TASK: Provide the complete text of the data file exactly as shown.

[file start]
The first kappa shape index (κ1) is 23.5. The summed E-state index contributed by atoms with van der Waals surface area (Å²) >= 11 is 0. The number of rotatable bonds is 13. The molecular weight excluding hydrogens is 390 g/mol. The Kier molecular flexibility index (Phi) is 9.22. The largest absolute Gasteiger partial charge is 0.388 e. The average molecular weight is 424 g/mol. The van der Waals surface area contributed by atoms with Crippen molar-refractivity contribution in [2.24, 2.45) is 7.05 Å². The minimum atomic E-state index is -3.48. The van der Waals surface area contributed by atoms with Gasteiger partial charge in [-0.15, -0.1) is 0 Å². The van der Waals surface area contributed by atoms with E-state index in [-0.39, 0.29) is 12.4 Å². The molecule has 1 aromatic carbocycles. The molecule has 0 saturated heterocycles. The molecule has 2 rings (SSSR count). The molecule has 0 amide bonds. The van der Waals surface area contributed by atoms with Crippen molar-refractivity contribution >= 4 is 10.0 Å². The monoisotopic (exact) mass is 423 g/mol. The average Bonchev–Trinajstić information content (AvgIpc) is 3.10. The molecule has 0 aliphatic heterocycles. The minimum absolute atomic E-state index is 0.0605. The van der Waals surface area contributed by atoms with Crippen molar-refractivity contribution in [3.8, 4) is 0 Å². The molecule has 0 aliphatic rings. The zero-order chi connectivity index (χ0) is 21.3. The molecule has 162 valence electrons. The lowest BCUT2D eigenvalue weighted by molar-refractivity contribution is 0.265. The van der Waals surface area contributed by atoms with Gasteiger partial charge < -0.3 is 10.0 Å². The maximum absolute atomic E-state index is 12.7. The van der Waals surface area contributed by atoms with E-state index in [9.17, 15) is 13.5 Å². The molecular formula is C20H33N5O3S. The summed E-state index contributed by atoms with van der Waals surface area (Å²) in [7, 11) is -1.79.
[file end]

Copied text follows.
The first kappa shape index (κ1) is 23.5. The summed E-state index contributed by atoms with van der Waals surface area (Å²) >= 11 is 0. The number of rotatable bonds is 13. The molecular weight excluding hydrogens is 390 g/mol. The Kier molecular flexibility index (Phi) is 9.22. The largest absolute Gasteiger partial charge is 0.388 e. The average molecular weight is 424 g/mol. The van der Waals surface area contributed by atoms with Crippen molar-refractivity contribution in [2.24, 2.45) is 7.05 Å². The minimum atomic E-state index is -3.48. The van der Waals surface area contributed by atoms with Gasteiger partial charge in [-0.15, -0.1) is 0 Å². The van der Waals surface area contributed by atoms with E-state index in [-0.39, 0.29) is 12.4 Å². The molecule has 1 aromatic carbocycles. The molecule has 0 saturated heterocycles. The molecule has 2 rings (SSSR count). The molecule has 0 amide bonds. The van der Waals surface area contributed by atoms with Crippen molar-refractivity contribution >= 4 is 10.0 Å². The monoisotopic (exact) mass is 423 g/mol. The average Bonchev–Trinajstić information content (AvgIpc) is 3.10. The molecule has 0 aliphatic heterocycles. The minimum absolute atomic E-state index is 0.0605. The van der Waals surface area contributed by atoms with Crippen molar-refractivity contribution in [3.8, 4) is 0 Å². The molecule has 0 aliphatic rings. The zero-order chi connectivity index (χ0) is 21.3. The molecule has 162 valence electrons. The lowest BCUT2D eigenvalue weighted by molar-refractivity contribution is 0.265. The van der Waals surface area contributed by atoms with Gasteiger partial charge < -0.3 is 10.0 Å². The maximum absolute atomic E-state index is 12.7. The van der Waals surface area contributed by atoms with E-state index in [9.17, 15) is 13.5 Å². The molecular formula is C20H33N5O3S. The summed E-state index contributed by atoms with van der Waals surface area (Å²) in [7, 11) is -1.79.